.

    (make-typedef file "integer" "enum")
           .
           .
           .

Defining Attributes

PDBLib supports a general mechanism for managing a class of data which is variously referred to as attributes or meta data. In a great many cases, the careful design of data structures obviates the need for this kind of data. Nevertheless, PDBLib supplies four functions to manage attributive data: PD_def_attribute, PD_rem_attribute, PD_get_attribute, PD_set_attribute.


PD_DEF_ATTRIBUTE

C Binding:   int PD_def_attribute(PDBfile *file, char *attr, char *type)
F77 Binding: integer PFDATT(integer fileid,
                            integer na, char *attr,
                            integer nt, char *type)
SX Binding:  (def-attribute file name type)
Python Binding:  XXX - missing

Define an attribute to the given PDB file. The model of an attribute in PDBLib is an entity that has a name and type. The two supported operations on attributes are to create them and to remove them. An entity in a PDB file can be assigned an attribute value simply by making a call which specifies the entity name, the attribute name, and the attribute value (which is determined by the type). The only association between an entry in a PDB file and any attribute is made by the name in the attribute table and the entry in the symbol table. In particular, this mechanism allows the application developer to define and use entities in a PDB file solely in terms of attributes.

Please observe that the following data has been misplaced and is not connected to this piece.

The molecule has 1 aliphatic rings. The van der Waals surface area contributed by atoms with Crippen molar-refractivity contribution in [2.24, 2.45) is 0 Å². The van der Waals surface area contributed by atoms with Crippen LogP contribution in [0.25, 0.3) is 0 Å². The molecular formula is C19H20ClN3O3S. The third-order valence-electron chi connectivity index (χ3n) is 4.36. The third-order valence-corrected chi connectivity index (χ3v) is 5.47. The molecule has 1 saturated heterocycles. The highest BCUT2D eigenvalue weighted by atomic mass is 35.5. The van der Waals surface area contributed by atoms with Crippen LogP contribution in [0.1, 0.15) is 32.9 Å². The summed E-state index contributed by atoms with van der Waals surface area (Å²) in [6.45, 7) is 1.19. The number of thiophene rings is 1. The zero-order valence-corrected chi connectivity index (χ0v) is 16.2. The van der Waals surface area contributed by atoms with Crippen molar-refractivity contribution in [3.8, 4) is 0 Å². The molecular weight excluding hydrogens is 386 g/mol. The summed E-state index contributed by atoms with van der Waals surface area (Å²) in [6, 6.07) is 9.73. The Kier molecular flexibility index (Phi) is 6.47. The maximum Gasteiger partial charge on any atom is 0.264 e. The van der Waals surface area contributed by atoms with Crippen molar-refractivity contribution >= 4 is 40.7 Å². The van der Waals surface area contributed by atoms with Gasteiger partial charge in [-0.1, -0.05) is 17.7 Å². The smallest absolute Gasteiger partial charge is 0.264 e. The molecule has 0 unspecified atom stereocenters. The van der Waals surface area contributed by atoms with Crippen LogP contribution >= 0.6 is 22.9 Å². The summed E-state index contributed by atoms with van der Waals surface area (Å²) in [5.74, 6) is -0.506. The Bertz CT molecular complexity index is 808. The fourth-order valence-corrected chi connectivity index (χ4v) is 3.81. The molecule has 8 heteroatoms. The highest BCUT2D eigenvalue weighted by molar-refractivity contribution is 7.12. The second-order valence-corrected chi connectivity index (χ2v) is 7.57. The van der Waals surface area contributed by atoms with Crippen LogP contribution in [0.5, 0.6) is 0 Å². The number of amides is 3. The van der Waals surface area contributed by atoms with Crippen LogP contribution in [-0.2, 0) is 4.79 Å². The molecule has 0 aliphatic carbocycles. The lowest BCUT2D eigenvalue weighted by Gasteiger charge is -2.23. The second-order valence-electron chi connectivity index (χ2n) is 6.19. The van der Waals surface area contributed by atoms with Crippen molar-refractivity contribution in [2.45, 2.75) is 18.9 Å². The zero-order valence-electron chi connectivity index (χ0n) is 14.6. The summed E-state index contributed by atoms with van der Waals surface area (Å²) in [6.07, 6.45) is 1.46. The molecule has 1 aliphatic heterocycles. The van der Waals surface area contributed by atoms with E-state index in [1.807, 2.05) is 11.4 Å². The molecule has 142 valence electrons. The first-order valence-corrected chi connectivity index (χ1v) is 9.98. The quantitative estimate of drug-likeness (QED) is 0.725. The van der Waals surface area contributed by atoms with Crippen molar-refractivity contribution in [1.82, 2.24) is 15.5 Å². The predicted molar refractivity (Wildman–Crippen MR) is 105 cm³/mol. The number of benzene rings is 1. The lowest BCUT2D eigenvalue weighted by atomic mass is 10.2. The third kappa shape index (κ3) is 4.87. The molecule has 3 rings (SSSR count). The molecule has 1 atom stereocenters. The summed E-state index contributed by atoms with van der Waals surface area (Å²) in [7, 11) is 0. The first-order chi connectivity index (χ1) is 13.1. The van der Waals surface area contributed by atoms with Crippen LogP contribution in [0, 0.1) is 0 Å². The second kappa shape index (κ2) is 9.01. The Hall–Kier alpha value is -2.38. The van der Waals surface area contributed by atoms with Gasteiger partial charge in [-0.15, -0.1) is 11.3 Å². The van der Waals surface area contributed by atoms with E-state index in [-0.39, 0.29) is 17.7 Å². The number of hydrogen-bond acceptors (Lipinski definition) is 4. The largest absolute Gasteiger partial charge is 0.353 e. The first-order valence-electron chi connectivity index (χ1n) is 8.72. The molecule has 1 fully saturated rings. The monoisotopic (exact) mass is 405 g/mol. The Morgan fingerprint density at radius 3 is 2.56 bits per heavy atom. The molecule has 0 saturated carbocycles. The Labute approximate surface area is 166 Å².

The arguments to this function are: file, a pointer to a PDBfile; na, an integer number of characters in the attr string; attr, an ASCII string containing the name of the attribute being defined; nt, an integer number of characters in the type string; and type, an ASCII string containing the name of the data type in the PDB file.

The return value is TRUE, if successful; otherwise, FALSE is returned and an ASCII string error message can be retrieved through a call to PD_get_error. FORTRAN programs may retrieve an error message by invoking the function PFGERR.

See also: PD_rem_attribute, PD_set_attribute, and PD_get_attribute.


C Example
 #include "pdb.h"
 
    PDBfile *file;
            .
            .
            .

     if (PD_def_attribute(file, "date", "char *") == FALSE)
        printf("%s", PD_get_error());
            .
            .
            .

Fortran Example
       integer pfdatt
       integer fileid
             .
             .
             .

       if (pfdatt(fileid, 4, `date', 6, `char *') .eq. 0)
      &   call errproc
             .
             .
             .

SX Example
             .
             .
             .

    (def-attribute file "date" "char *")
             .
             .
             .

PD_GET_ATTRIBUTE

C Binding:   void *PD_get_attribute(PDBfile *file,
                                    char *vr, char *attr)